How to choose your IaaS provider
How to choose your IaaS provider

It’s no secret: absolute majority of businesses tries to get maximum possible output from their products or services. IT is no exclusion, so there is an amusing yet confusing consequence: each service provider claims its offers to be the most comprehensive and outstanding. Well, it might be true regarding the most unique, fully “handcrafted” solutions. But even for the offers as widespread as, say, IaaS – there are non-stop attempts to persuade: one’s particular service is better than the rest, with checklists, considerations, bells and whistles. While the question remains and only gets sharper: what is the best choice among the whole lot of seemingly alike offers?

Let’s approach IaaS from somewhat different angle, setting technicalities aside for now. For a customer IaaS can be defined in several non-contradictory ways. The most flexible cloud model. The least restraining one. If (the entire project) analyzed and executed well – eases your expenses and spares your time. In the essence it is a customer’s sandbox attainable with no hassle: simply order your scoop’n’bucket and cook whatever you fancy. (Frankly, we use child lore only to demonstrate how easy the service is to obtain and to use; we are well aware it’s much more like a sand sculptor studio, with chisels and brushes – and breathtaking masterpieces on display).

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For a provider – not about just any particular offer, but for cloud business in general – we consider no headache operations as one of the cornerstones. It is a simplification, of course, but essentially it all goes down to one-time investment – then mostly maintenance and customer support/interaction. With additional purchases a provider can expand its capabilities, upgrade existing and introduce new services.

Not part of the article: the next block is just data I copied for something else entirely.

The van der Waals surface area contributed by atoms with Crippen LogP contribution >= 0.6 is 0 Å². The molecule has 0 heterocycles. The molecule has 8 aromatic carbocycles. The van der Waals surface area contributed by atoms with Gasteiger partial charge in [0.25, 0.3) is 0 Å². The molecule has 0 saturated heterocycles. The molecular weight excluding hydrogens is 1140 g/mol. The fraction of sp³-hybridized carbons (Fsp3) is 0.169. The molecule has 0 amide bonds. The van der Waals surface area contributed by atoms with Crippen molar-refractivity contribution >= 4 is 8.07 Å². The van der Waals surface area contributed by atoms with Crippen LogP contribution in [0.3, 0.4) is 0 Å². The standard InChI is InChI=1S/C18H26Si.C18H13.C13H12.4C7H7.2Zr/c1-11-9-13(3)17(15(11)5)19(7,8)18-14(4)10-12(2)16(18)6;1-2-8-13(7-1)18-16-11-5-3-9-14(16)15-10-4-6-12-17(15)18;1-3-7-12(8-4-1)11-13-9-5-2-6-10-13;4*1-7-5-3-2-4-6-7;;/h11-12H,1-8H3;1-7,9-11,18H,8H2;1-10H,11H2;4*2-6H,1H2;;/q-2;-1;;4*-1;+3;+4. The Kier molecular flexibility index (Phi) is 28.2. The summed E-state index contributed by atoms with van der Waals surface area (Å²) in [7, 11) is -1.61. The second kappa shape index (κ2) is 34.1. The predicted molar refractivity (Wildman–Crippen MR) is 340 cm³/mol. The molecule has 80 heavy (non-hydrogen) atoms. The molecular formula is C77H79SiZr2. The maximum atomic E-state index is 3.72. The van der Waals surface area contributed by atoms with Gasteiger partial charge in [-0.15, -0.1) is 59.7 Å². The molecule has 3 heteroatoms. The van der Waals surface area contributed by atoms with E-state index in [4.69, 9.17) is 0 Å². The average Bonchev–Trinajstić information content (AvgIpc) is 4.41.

Yet, with this humanized approach we are still quite far from any selective decisions. So, with “far” for the key term, let’s do the geography.

Worldwide VS local companies

Four global hyperscalers appear surprisingly different from each other. None started as a cloud business – they were marketplaces or software companies at first; cloud subdivisions were founded by 2006 the earliest. Hyperscalers’ business models become more and more alike with the flow of time, but even today they (and, respectively, the ways the companies build their offers) are not the same. For example, AWS places higher emphasis on agile infrastructure services, while Microsoft Azure accents different performance classes. Let’s examine some distinctive features of IaaS solutions hyperscalers provide.


In operational sense it is the must that grants an access of every participant to all necessary components: computing power, hardware and software, management tools, etc. In sense of maintenance it could become a performance-lowering drawback, if a provider fails to keep the cloud components up-to-date.


Dimensional changes can affect any business, as there are seasonal peaks and dips, as well as market-related fluctuations of supply and demand, together with variations in purchasing power. Sound IaaS solution should be easily scalable, while the lack of scalability features is directly (negatively) associated with business performance and cloud services cost.


Obviously, any cloud solution is a real saver, since much less equipment is necessary to be kept on premises. It is also true in regards to time saved, but not as much particularly for IaaS, because the IT personnel of a client has to be additionally trained to manage the cloud infrastructure. On the other hand, with savings of all kinds in mind, IaaS model is the definite choice for startups.